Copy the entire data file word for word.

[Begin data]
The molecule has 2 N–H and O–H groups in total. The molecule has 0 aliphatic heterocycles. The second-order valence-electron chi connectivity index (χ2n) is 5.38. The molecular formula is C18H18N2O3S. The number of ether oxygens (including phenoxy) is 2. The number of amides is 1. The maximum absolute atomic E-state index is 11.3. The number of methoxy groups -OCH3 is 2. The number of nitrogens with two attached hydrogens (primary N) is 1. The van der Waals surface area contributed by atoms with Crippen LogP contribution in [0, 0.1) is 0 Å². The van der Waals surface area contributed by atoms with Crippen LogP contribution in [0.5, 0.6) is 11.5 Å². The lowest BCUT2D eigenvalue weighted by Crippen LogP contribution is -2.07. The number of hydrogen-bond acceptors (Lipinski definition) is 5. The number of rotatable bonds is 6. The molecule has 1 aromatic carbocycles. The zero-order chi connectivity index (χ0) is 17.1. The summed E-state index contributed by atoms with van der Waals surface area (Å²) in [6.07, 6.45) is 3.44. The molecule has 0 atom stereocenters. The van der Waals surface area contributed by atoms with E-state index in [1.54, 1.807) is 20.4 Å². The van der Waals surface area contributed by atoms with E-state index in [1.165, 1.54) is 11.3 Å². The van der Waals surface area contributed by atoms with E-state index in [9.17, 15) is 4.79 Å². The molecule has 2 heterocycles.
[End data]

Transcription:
The molecule has 2 N–H and O–H groups in total. The molecule has 0 aliphatic heterocycles. The second-order valence-electron chi connectivity index (χ2n) is 5.38. The molecular formula is C18H18N2O3S. The number of ether oxygens (including phenoxy) is 2. The number of amides is 1. The maximum absolute atomic E-state index is 11.3. The number of methoxy groups -OCH3 is 2. The number of nitrogens with two attached hydrogens (primary N) is 1. The van der Waals surface area contributed by atoms with Crippen LogP contribution in [0, 0.1) is 0 Å². The van der Waals surface area contributed by atoms with Crippen LogP contribution in [0.5, 0.6) is 11.5 Å². The lowest BCUT2D eigenvalue weighted by Crippen LogP contribution is -2.07. The number of hydrogen-bond acceptors (Lipinski definition) is 5. The number of rotatable bonds is 6. The molecule has 1 aromatic carbocycles. The zero-order chi connectivity index (χ0) is 17.1. The summed E-state index contributed by atoms with van der Waals surface area (Å²) in [6.07, 6.45) is 3.44. The molecule has 0 atom stereocenters. The van der Waals surface area contributed by atoms with E-state index in [1.54, 1.807) is 20.4 Å². The van der Waals surface area contributed by atoms with E-state index in [1.165, 1.54) is 11.3 Å². The van der Waals surface area contributed by atoms with E-state index in [9.17, 15) is 4.79 Å². The molecule has 2 heterocycles.